Saturday, May 14, 2011

Four Months on the Road and Counting

When I met Diane in1980, I thought I was getting a good deal because she was smart, sexy, one helluva pianist and ran the New York Marathon that year in four hours and twenty-six minutes. I had no idea what else came with the package, least of all that she was a born concierge. She likes to pack. She likes to do laundry. She likes to sit at the computer and book hotels and airline reservations. She likes to take photographs. In short, she is the perfect traveling partner–except when lost in reading.

Since we departed New York on January 7, she’s disappeared into ten books you can actually touch and twelve  e-books (titles on request). In Hong Kong recently, during a stroll in Victoria Park, Diane whipped out her Kindle, found a wi-fi connection somewhere in the leaves and, in a minute or so, had downloaded The New YorkerThe New York Review of Books and the Sunday New York Times. “Something to read on the plane to London,” she explained.

We flew through Heathrow en route to Istanbul. So far, our airborne itinerary has been New York-Los Angeles-Hong Kong-Singapore-Hong Kong-Ho Chi Minh City-Da Nang-Ho Chi Minh City-Siem Reap-Ho Chi Minh City-Hong Kong-London-Istanbul, a route arranged by our cost-conscious travel agent with a considerable assist from Rube Goldberg. There is not much upbeat that you can say about 15- and 12-hour passages in a flying sarcophagus, but the skilled and friendly cabin crews on Cathay Pacific Airways worked hard to reduce the stress. I did my best to increase it, by constantly staring at the seat-back TV screen, where a Cracker Jack toy jet moved like an aerial inchworm above oceans and continents.


In Istanbul, we are ensconced in Room 103 of the Adora Hotel and sleeping in our eighteenth bed. This feat may not qualify us for the Guinness Book of World Records, but it has had its moments. In Siem Reap, we stayed in an intimate guest house where the proprietor required that we take off our shoes before entering the living quarters, and that featured a small shrine to Buddha on the porch where we ate breakfast. Given this Cambodian piety, it was with some surprise that we saw, when the sheet of our bed came untucked, the shining countenances of Tom and Jerry staring up from the mattress.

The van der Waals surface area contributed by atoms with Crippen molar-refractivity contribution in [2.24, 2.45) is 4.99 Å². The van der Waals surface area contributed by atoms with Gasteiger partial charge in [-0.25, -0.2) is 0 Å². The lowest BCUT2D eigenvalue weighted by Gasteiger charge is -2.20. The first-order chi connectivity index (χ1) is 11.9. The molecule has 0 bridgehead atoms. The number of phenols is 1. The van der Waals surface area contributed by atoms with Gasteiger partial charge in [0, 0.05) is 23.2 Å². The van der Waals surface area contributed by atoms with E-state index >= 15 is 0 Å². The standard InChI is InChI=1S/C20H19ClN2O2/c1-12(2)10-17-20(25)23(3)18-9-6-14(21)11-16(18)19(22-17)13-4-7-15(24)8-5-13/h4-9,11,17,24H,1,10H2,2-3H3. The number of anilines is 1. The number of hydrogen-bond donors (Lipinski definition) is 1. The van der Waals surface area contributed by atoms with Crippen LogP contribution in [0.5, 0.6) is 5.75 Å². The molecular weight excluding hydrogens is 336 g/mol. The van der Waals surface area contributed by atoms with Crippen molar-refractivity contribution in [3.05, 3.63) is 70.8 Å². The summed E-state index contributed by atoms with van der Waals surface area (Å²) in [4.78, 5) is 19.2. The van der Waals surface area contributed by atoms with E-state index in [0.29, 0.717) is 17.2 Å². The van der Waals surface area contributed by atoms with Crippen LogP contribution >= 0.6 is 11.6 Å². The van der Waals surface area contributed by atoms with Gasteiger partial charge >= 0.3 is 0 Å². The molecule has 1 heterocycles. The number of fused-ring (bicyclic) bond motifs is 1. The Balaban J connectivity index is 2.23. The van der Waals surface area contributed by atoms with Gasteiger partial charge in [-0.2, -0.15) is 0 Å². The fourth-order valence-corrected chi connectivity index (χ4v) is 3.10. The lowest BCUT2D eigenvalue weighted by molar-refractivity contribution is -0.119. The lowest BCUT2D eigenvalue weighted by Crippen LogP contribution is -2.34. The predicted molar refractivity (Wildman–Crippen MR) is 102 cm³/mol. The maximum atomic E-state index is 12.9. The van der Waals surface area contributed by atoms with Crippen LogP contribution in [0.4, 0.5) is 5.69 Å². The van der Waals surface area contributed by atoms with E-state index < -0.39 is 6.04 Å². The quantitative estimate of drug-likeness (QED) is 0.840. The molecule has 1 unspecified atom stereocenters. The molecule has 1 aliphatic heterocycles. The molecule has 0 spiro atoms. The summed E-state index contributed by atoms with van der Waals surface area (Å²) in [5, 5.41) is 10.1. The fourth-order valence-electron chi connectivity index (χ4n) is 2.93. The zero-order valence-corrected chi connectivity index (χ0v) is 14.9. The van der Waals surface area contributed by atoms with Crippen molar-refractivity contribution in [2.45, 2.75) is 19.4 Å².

Photo: Diane

One subway and one tram brought us swiftly from the Istanbul airport to within steps of the Adora, proof once again that urban rail transport gets better and better once you leave the cramped and noisy tunnels of what used to be called the IRT, IND and BMT.  To my surprise, even car-centric Los Angeles boasted a clean and efficient Metro system, with imaginative art at every spacious station and quiet trains that arrived just when the platform read-outs promised.

The systems in Singapore and Hong Kong offered these virtues plus glass barriers at the edge of platforms, multi-language signage and announcements (Mandarin, Cantonese, English) and flashing route maps in the cars, amenities negated only by the arctic air conditioning. In Hong Kong, each train also featured a quiet car, a welcome rolling retreat from the nattering TV screens in most cars and the number of Chinese cell phones that seem to work perfectly deep beneath the city.

Above ground, we rode one of the many double-decker trams that run the length of Hong Kong Island; it swayed with nostalgia as it moved through the crowded streets, bell ringing and trolley sparking on the electric line above, like the street cars I rode to Comiskey Park in Chicago sixty-five year ago.


Photo: Diane

“All horsepower corrupts,” insisted the British travel writer Patrick Leigh Fermor of his decision, when walking across Europe in the thirties, to reject a lift in an automobile. I shared that view even before reading A Time of Gifts, the charming and erudite book where it appears, and before coping in terror in January and February with the infamous freeways that pretzel Los Angeles.


That said, I concede my hypocrisy, having in March put 1,100 miles on a rented Volkswagen Jetta happily exploring the stunning vineyards and seascapes of the Central California Coast, a tour not only made possible by the dread internal combustion engine but one that erased the reflexive Eastern sneer I long had reserved for the Golden State.